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Gay vs. queer

Unsplash/Sharon McCutcheon
Unsplash/Sharon McCutcheon

In a recent New York Times opinion column, Pamela Paul makes an impassioned argument for why we should continue to use the word “gay” rather than “queer.” Not all gay people identify as queer, she correctly claims, and the Q-word's rise to dominance thereby risks downgrading or eliminating them. Paul is not the first to notice this issue as affecting gay individuals. And her point is similar to that made by gender-critical feminists such as Germaine Greer and J. K. Rowling, who see trans ideology as destroying female identity, and therefore as inflicting harm upon women. 

Who could have seen any of this coming? The answer, of course, is anybody who was actually paying attention. The theoretical foundations of the sexual revolution always and unabashedly aimed at dismantling traditional sexual codes and identities. And there is a fundamental incoherence in an alliance that requires affirmation of the gender binary in the L, the G, and the B whilst emphatically denying it in the T and Q. 

The problem is, of course, that despite the rhetoric of inclusion with which queer theory cloaks itself, queerness is not very inclusive. It is not the category that includes all other categories. Quite the contrary. It is the category that destabilizes, subverts, and thereby ultimately excludes all other categories. A more imperious, imperialist, and all-corrosive concept is actually difficult to imagine. Indeed, it is hard to put the issue more pointedly than Paul does herself:

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"Queer theory is about deliberately breaking down normative categories around gender and sex, particularly binary ones like men and women, straight and gay. Saying you’re queer could mean you’re gay; it could mean you’re straight; it could mean you’re undecided about your gender or that you prefer not to say. Saying you’re queer could mean as little as having kissed another girl your sophomore year at college. It could mean you valiantly plowed through the prose of Judith Butler in a course on queerness in the Elizabethan theater."

In short, queer theory means that you could be saying anything you want about yourself and are therefore communicating nothing stable or meaningful at all. 

Now, some of us have been pointing out for years that this is a basic problem with critical theories that assume social construction and discourses of power as the basic elements of transformative cultural analysis. Our reward has been to be decried as simply not understanding what is really going on and as lacking the intellectual smarts to comprehend the allegedly sophisticated arguments of the critical theorists. But that is to mistake rebarbative and opaque jargon for sophistication and truth. The truly profound have little reason to bury their thoughts in semantic smog. That is rather the typical mask of those with a vested interest in hiding something — whether it be their intellectual superficiality or their political radicalism. If I might momentarily play the critical theory card myself, intentional obscurity is itself a discourse of power. 

Pamela Paul asks in exasperation, “Confused? You should be!” Yet as she immediately acknowledges, the whole purpose of the words that populate critical theoretical discourse, such as “queer,” is to confuse — something abundantly clear to anyone not mesmerized by the jargon that is itself part of the polemical project. It should be obvious, for example, that Judith Butler’s obscure prose style is deeply connected to her philosophical and political purpose: the destabilizing of the reader’s categories as part of the destabilization of all categories.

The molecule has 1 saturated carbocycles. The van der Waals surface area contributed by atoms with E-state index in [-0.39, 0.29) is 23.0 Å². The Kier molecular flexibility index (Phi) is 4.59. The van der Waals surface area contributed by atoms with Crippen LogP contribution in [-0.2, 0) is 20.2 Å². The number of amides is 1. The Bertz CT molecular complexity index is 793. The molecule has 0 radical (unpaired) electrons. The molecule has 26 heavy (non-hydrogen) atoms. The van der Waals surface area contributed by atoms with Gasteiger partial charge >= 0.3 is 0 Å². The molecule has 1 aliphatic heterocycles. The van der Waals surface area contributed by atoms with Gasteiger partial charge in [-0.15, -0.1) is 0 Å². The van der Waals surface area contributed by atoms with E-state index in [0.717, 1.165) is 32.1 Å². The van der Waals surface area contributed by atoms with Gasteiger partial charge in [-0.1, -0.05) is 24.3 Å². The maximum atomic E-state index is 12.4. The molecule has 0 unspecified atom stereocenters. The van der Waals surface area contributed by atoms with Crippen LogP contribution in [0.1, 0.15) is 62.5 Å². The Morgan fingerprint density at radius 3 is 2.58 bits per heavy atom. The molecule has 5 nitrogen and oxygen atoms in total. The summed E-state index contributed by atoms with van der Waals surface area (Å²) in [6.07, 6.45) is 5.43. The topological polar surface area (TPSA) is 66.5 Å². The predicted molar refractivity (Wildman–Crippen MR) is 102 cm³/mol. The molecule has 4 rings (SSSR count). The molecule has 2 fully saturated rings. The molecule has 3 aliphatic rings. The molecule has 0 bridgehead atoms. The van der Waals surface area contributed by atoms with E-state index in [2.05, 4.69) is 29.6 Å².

As intersectionality and the emerging convergence between theories of race, sexuality, gender, and queerness really make clear, critical theory is a runaway train. One cannot simply ride it only so far as it suits one’s own discourse of power, whether of race, sexuality, or gender. And that’s the problem with Paul’s position: She fails to see her own complicity in this game. One can valorize the gay movement and its categories but only on the basis of destabilizing those of the old regime — those heterosexual norms of behavior and identity against which the gay movement defined itself. The gay movement destabilized the norms that suited its own purposes, but now Paul wants the process to stop. Yet critical theories do not operate like that. Whatever the categories of the day are — male, female, straight, gay, bi, cis, white, black — if they are or become remotely stable then they too are ultimately part of a discourse of power that includes some and marginalizes others. And that means that they too are liable to be overthrown as new marginal communities emerge, demanding recognition and using critical theoretical weapons to speak truth to power, as the cliché goes. 

The winners and losers may change, but the game is always the same: to dethrone whatever today’s dominant categories might be, whether of heterosexuality, whiteness, or the gender binary. It is categorical stability, not the categories themselves, that is the real enemy. If C. S. Lewis warned 80 years ago of the abolition of man, we today are witnessing the abolition not just of “man” but of meaning as a whole. 

Originally published at First Things. 

Carl R. Trueman is a professor of biblical and religious studies at Grove City College. He is an esteemed church historian and previously served as the William E. Simon Fellow in Religion and Public Life at Princeton University. Trueman has authored or edited more than a dozen books, including The Rise and Triumpth of the Modern SelfThe Creedal Imperative, Luther on the Christian Life, and Histories and Fallacies.

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